I'm doing the simple "M.A. in Publishing". The others are interesting but I plan on staying in the UK or go to North-America afterwards anyway. They're all good and really, mostly the same. Right now, semester 1, we're all doing our classes together. In semester 2, those in European etc have 1 module that's compulsory to them that my group doesn't have. It's really the only difference.

One last question that I thought of today: what about entrepreneurs? are there any students whishing to stablish their own publishing houses? Any special approach that you've seen?

Oh, there are quite a few who would like to start their own publishing house someday. Not right at the end of the M.A. I think but after they have some experience.

One of the girls in the course runs her own charity in Africa and is doing the course so she can use it to support it. Oh, now that I think about it there is one person who's studying so she can open her own company in Macedonia but she's been working in publishing for a long time.

Honestly, we learn so much, we could probably handle a small publishing house on our own but experience is really important so I don't think we'd do it so well. Better to work for someone else for a while.

Julie has a blog (in Spanish) at in which she sometimes posts the funny things that happen to her as an editor.
I know I haven't posted about the paper issue. Sorry! In my defense though, I found a chapter of a book that ties in really well with that lecture. I'll read it through and come up with a decent post that's extra informative to make up for it.

Sunday, November 16, 2008

Paper, it is clearly evil

I'm writing to you as a way to procrastinate on the incredibly annoying production cost estimate exercise I woke up early to do. It is evil if only for that. I believe in sleeping until noon at least, of course, I haven't actually been able to do that since the beginning of the semester. Have you ever gone to a real crazy Halloween party, gotten completely pissed and then waking up at 8 am anyway?

It's not human.

Basically, I'm coming up with an estimate of how much it would cost to produce a particular book in a certain number of copies. I'm doing 8000, 12500 and 16000. It's all straightforward enough except when it comes to paper.

I have to calculate how much paper to buy and how much it will cost me except the prices on the sheet we've been given are per 1000 copies of a 320 page book. My book is 688 pages. Too many numbers for me to juggle!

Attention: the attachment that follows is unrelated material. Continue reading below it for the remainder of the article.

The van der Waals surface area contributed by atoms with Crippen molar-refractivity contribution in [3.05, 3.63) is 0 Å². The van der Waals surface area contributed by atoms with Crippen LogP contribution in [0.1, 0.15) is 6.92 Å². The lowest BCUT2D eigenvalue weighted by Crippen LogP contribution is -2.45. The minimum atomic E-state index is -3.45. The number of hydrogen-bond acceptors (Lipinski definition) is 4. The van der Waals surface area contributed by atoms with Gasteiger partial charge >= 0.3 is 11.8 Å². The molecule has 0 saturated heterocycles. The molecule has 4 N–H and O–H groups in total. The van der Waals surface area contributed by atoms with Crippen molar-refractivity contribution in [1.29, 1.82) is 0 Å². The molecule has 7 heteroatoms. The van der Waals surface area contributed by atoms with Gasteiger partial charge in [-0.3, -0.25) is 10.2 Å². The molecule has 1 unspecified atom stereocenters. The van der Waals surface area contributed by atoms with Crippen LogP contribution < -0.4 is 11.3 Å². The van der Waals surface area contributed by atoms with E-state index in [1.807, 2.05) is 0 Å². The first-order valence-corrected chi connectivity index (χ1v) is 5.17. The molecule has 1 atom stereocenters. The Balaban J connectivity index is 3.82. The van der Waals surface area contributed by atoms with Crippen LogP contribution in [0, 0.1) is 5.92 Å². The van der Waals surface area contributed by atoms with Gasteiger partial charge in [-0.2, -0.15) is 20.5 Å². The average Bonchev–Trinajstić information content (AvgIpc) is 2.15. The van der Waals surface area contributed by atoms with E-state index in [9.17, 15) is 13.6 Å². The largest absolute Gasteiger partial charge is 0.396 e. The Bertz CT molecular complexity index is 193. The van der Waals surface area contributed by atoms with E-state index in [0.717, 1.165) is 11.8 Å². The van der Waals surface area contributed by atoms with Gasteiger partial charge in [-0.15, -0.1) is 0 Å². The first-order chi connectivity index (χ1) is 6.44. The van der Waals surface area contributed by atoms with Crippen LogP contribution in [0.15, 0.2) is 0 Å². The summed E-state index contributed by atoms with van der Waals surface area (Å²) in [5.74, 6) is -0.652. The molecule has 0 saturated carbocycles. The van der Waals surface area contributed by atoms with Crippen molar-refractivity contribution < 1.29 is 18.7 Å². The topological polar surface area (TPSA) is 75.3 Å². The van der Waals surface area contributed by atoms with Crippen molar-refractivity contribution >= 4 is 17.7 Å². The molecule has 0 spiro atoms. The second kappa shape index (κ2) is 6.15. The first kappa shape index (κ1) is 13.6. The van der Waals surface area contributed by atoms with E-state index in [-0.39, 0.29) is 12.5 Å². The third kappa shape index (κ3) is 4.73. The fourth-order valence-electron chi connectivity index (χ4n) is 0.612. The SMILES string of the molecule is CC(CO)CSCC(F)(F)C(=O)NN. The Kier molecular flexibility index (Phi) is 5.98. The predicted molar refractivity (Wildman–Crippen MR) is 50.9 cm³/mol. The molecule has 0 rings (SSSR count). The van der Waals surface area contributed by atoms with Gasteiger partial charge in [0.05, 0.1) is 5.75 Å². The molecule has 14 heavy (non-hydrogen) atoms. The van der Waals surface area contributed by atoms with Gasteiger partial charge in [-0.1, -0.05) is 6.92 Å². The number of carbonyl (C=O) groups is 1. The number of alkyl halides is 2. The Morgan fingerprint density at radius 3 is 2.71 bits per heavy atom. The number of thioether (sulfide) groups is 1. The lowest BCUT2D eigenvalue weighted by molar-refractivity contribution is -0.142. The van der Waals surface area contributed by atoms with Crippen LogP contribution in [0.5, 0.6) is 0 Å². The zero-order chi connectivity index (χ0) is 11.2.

Have I mentioned I failed every class in High School that involved numbers? (actually, there was this one year where I failed everything except P.E. That was a straaaange year...)

Speaking of paper, we had a pretty interesting lecture last week on paper and ecology. I'll write about it maybe later today. It's a little on the other side of the "paper : bad or okay" argument.

Tuesday, November 11, 2008

Books don't need to be perfect

I bet you authors are getting all angry at me for the title. Don't worry, as far as your part of the work goes, you don't have to change your work ethics. Make your manuscript as good as you can make it.

There are some reason why a book doesn't have to be worked to perfection by the editor and subsequent fiddlers. Well, one main reason anyway, MONEY! (bet you didn't see that one coming)
Editing, copyediting and proofreading take time and with a tight schedule, there can come a time when the editor says "screw this, send it to the printer". Writers get nervous about their manuscript and would probably go on editing and tweaking forever if their editor didn't stop them. During the copyediting (in which the content is edited) stage this is what's supposed to be done. However, the work moves on to proofreading stage after the typesetting. This stage is to fix miskeyings etc NOT CONTENT. The author gets to look at the proofs and mark mistakes however, unless there is a huge mistake in the content (like placing one country on the wrong continent), this is it, you don't change anything but the typos. Sorry, move on.

So: copyediting = content change
proofreading = typo repair

Depending on what type of book it is and how much it's going to cost at the end, the proofreader might do a more or less intense job. This is why you sometimes come across typos and nasty spelling errors, bad punctuation, rotated letters etc. when you're reading a book. It's not that the proofreader is bad or that the author sucks. It's just that it was decided that the book didn't need that kind of quality and investment. It's not that it's a bad book. It's just, as a reader, you expect certain novels to be at certain price. Well, we gotta get it to be that price and still make a profit, we spend too much on it, we're going to pass that on to you, the customer.